Last but not least, I discovered that even the apostle Paul may not have existed in real life, according to some views, such as the one below.
“here’s what I think.

Paul is not a real person at all.

Certainly Paul draws from Apollonius of Tyana and the works of Josephus. He appears to be a conglomerate of wise characters, that the early church wanted to assimilate under one to give credibility to their movement. Its easier to twist a history to make it fall in line, than it is to outright declare war on it. Especially when Apollonius was well respected amongst his contempories.

It also occured to me that there is also the possibility that Paul is meant to be the forerunner character of Jesus – but ‘gnostically’, he represents the struggle of a man, who has received enlightenment, but not yet reached the ‘Christ’ status the gnostic interpretation aims for. Clearly this would mean him entirely spiritual and not real, as in the gnostic interpretation of Jesus.”

I am still chewing on these findings and I will take some time to digest the information myself.

Waking up from the mythological world of the Bible

I was reflecting that as I come to see the Bible as a collection of myths, fables and legends borrowed from different cultures and belief systems such as paganism, Egyptian folklore and so on, I began to see a parallel between my journey in understanding the Bible and the story in the movie “Inception”.

In that movie story, the people entered into a dream world, and then in that dream, they entered into another dream world, and again in that second dream, they entered into yet another dream world. After some time, it can be hard to tell what is reality and what is imagination.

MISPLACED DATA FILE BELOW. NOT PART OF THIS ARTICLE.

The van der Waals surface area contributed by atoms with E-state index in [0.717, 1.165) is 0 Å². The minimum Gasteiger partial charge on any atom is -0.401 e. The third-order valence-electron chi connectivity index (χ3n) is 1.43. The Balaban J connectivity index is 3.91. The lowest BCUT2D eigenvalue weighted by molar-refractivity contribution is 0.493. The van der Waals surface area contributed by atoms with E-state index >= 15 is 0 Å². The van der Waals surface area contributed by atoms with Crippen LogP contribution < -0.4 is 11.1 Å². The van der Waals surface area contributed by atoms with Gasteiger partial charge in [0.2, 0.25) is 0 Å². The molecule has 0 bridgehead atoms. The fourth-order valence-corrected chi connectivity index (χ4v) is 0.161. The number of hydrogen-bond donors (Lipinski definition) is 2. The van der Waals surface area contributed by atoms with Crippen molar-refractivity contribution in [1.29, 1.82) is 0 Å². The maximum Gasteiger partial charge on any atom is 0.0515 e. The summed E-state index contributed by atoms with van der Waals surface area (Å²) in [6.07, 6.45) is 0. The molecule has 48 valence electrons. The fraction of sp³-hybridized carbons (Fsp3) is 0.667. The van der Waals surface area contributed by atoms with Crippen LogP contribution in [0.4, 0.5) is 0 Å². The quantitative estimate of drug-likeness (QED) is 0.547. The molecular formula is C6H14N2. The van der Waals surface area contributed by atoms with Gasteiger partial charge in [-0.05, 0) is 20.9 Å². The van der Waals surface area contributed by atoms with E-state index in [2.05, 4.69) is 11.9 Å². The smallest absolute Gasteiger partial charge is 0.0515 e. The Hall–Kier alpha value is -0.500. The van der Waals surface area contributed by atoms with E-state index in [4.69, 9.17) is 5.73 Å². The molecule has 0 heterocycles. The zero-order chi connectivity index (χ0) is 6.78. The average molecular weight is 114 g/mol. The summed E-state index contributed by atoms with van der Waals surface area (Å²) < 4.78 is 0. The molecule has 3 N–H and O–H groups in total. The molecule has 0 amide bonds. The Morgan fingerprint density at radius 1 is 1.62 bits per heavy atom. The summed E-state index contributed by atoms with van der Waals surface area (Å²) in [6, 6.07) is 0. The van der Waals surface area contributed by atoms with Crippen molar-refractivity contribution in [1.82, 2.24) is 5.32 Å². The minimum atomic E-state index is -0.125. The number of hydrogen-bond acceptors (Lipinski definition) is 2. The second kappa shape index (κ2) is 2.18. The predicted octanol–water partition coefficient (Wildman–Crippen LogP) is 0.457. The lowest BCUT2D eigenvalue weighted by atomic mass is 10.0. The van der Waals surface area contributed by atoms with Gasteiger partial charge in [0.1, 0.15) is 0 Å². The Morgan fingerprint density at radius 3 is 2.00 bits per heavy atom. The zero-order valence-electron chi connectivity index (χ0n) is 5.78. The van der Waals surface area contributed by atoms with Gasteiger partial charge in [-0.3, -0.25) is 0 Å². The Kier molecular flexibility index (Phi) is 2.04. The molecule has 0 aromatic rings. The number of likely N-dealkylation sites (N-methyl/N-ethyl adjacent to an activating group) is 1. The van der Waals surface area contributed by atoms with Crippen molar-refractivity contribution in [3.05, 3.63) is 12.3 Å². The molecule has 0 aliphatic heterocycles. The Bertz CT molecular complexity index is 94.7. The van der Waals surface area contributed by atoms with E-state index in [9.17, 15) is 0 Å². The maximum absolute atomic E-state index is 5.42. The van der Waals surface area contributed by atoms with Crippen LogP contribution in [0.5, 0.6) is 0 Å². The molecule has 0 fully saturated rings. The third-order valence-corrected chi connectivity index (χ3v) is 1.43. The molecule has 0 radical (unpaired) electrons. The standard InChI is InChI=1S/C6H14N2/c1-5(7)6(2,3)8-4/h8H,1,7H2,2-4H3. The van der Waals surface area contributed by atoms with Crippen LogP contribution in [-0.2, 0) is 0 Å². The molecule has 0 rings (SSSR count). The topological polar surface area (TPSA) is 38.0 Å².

So similarly, in the Bible, we see one fictional character (eg Moses) being mentioned by another person (eg Jesus), who turns out to be a fictional character who was mentioned by another person (eg Paul), who himself also turns out to be fictional. So I can see how this realisation can result in a mini spiritual crisis for people (including myself) who have all along been taught that these characters are real, even as they/we came to grasp that these characters are merely archetypes borrowed from some other religions, fables and myths.

Come to think of it, those people in the olden days thousands of years didn’t have modern day conveniences such as computers and cars, so life was very slow-paced. No wonder they had a lot of time sitting around and telling stories, and comparing their own culture’s stories with other cultures’ stories as they travelled and interacted and traded with one another, and they inevitably added and modified some elements from one another’s stories, and formed new stories. I suppose that’s how we have many religions today containing a mixture of elements, since they all borrowed some plots and characters from one another, and created their own characters’ names and backgrounds.